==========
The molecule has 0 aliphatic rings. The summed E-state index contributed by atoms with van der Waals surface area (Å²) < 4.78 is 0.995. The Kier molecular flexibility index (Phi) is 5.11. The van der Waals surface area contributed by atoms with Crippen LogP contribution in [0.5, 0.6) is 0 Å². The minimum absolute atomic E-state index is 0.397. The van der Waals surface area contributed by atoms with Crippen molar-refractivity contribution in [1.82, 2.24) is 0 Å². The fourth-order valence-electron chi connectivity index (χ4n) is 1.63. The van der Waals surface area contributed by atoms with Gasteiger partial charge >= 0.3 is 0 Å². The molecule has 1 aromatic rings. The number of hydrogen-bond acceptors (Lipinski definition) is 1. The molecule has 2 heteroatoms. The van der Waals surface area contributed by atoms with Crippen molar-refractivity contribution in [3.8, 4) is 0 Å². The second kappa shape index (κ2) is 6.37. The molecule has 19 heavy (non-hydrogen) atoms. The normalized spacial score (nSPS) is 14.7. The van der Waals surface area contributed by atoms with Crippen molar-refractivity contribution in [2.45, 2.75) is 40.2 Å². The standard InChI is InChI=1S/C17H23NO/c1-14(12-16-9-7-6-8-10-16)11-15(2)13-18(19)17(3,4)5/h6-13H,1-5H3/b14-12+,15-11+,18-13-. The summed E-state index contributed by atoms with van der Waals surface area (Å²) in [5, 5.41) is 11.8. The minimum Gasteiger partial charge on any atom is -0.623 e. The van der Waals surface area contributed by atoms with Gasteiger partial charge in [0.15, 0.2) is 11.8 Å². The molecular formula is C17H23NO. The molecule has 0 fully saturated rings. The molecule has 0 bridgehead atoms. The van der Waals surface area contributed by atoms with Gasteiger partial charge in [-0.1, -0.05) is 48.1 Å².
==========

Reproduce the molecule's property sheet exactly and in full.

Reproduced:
The molecule has 0 aliphatic rings. The summed E-state index contributed by atoms with van der Waals surface area (Å²) < 4.78 is 0.995. The Kier molecular flexibility index (Phi) is 5.11. The van der Waals surface area contributed by atoms with Crippen LogP contribution in [0.5, 0.6) is 0 Å². The minimum absolute atomic E-state index is 0.397. The van der Waals surface area contributed by atoms with Crippen molar-refractivity contribution in [1.82, 2.24) is 0 Å². The fourth-order valence-electron chi connectivity index (χ4n) is 1.63. The van der Waals surface area contributed by atoms with Gasteiger partial charge >= 0.3 is 0 Å². The molecule has 1 aromatic rings. The number of hydrogen-bond acceptors (Lipinski definition) is 1. The molecule has 2 heteroatoms. The van der Waals surface area contributed by atoms with Crippen molar-refractivity contribution in [3.8, 4) is 0 Å². The second kappa shape index (κ2) is 6.37. The molecule has 19 heavy (non-hydrogen) atoms. The normalized spacial score (nSPS) is 14.7. The van der Waals surface area contributed by atoms with Crippen molar-refractivity contribution in [2.45, 2.75) is 40.2 Å². The standard InChI is InChI=1S/C17H23NO/c1-14(12-16-9-7-6-8-10-16)11-15(2)13-18(19)17(3,4)5/h6-13H,1-5H3/b14-12+,15-11+,18-13-. The summed E-state index contributed by atoms with van der Waals surface area (Å²) in [5, 5.41) is 11.8. The minimum Gasteiger partial charge on any atom is -0.623 e. The van der Waals surface area contributed by atoms with Gasteiger partial charge in [0.15, 0.2) is 11.8 Å². The molecular formula is C17H23NO. The molecule has 0 fully saturated rings. The molecule has 0 bridgehead atoms. The van der Waals surface area contributed by atoms with Gasteiger partial charge in [-0.1, -0.05) is 48.1 Å².